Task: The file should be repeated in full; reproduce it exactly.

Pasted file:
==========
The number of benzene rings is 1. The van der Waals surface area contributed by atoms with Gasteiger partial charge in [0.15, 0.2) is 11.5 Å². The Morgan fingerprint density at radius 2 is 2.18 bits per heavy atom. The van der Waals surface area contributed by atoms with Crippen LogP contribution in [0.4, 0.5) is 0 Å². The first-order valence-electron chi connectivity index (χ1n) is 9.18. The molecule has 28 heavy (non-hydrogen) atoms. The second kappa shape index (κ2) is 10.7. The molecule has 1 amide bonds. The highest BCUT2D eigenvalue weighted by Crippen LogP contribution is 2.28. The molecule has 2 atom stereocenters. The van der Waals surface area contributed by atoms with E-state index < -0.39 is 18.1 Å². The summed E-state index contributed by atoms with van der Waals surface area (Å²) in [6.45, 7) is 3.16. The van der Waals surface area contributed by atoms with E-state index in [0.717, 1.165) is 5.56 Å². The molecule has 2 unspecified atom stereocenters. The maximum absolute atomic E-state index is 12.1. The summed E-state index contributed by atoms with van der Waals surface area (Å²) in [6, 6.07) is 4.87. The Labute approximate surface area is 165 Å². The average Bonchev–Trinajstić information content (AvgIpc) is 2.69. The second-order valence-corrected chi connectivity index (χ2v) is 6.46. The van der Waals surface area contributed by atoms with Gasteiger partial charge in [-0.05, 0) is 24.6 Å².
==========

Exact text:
The number of benzene rings is 1. The van der Waals surface area contributed by atoms with Gasteiger partial charge in [0.15, 0.2) is 11.5 Å². The Morgan fingerprint density at radius 2 is 2.18 bits per heavy atom. The van der Waals surface area contributed by atoms with Crippen LogP contribution in [0.4, 0.5) is 0 Å². The first-order valence-electron chi connectivity index (χ1n) is 9.18. The molecule has 28 heavy (non-hydrogen) atoms. The second kappa shape index (κ2) is 10.7. The molecule has 1 amide bonds. The highest BCUT2D eigenvalue weighted by Crippen LogP contribution is 2.28. The molecule has 2 atom stereocenters. The van der Waals surface area contributed by atoms with E-state index < -0.39 is 18.1 Å². The summed E-state index contributed by atoms with van der Waals surface area (Å²) in [6.45, 7) is 3.16. The van der Waals surface area contributed by atoms with E-state index in [0.717, 1.165) is 5.56 Å². The molecule has 2 unspecified atom stereocenters. The maximum absolute atomic E-state index is 12.1. The summed E-state index contributed by atoms with van der Waals surface area (Å²) in [6, 6.07) is 4.87. The Labute approximate surface area is 165 Å². The average Bonchev–Trinajstić information content (AvgIpc) is 2.69. The second-order valence-corrected chi connectivity index (χ2v) is 6.46. The van der Waals surface area contributed by atoms with Gasteiger partial charge in [-0.05, 0) is 24.6 Å².